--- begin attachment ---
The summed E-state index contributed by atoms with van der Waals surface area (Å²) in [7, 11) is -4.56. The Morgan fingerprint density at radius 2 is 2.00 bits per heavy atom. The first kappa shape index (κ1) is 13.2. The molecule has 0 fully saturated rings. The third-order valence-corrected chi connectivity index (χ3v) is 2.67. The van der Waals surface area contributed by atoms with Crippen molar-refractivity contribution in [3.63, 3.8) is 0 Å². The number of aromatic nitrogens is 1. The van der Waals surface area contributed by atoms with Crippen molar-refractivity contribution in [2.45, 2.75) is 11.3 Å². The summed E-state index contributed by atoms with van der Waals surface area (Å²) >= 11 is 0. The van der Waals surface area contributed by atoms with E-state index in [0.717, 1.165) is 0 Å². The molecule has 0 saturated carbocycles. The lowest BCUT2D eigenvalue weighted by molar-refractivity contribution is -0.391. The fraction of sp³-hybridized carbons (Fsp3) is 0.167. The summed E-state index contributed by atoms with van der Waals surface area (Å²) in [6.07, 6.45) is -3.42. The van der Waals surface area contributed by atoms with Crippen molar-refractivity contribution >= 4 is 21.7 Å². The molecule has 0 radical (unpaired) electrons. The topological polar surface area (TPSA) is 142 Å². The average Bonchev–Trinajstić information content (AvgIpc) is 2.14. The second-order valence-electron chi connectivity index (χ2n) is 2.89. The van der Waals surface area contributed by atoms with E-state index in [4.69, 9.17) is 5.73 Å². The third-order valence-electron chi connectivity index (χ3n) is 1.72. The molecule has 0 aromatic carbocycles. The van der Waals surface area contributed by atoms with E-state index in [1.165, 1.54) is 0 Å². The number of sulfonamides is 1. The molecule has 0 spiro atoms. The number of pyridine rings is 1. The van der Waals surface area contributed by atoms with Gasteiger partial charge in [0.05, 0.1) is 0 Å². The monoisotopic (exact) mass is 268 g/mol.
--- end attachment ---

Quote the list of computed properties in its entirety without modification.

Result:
The summed E-state index contributed by atoms with van der Waals surface area (Å²) in [7, 11) is -4.56. The Morgan fingerprint density at radius 2 is 2.00 bits per heavy atom. The first kappa shape index (κ1) is 13.2. The molecule has 0 fully saturated rings. The third-order valence-corrected chi connectivity index (χ3v) is 2.67. The van der Waals surface area contributed by atoms with Crippen molar-refractivity contribution in [3.63, 3.8) is 0 Å². The number of aromatic nitrogens is 1. The van der Waals surface area contributed by atoms with Crippen molar-refractivity contribution in [2.45, 2.75) is 11.3 Å². The summed E-state index contributed by atoms with van der Waals surface area (Å²) >= 11 is 0. The van der Waals surface area contributed by atoms with E-state index in [0.717, 1.165) is 0 Å². The molecule has 0 saturated carbocycles. The lowest BCUT2D eigenvalue weighted by molar-refractivity contribution is -0.391. The fraction of sp³-hybridized carbons (Fsp3) is 0.167. The summed E-state index contributed by atoms with van der Waals surface area (Å²) in [6.07, 6.45) is -3.42. The van der Waals surface area contributed by atoms with Crippen molar-refractivity contribution >= 4 is 21.7 Å². The molecule has 0 radical (unpaired) electrons. The topological polar surface area (TPSA) is 142 Å². The average Bonchev–Trinajstić information content (AvgIpc) is 2.14. The second-order valence-electron chi connectivity index (χ2n) is 2.89. The van der Waals surface area contributed by atoms with E-state index in [4.69, 9.17) is 5.73 Å². The third-order valence-electron chi connectivity index (χ3n) is 1.72. The molecule has 0 aromatic carbocycles. The van der Waals surface area contributed by atoms with E-state index in [1.165, 1.54) is 0 Å². The number of sulfonamides is 1. The molecule has 0 spiro atoms. The number of pyridine rings is 1. The van der Waals surface area contributed by atoms with Gasteiger partial charge in [0.05, 0.1) is 0 Å². The monoisotopic (exact) mass is 268 g/mol.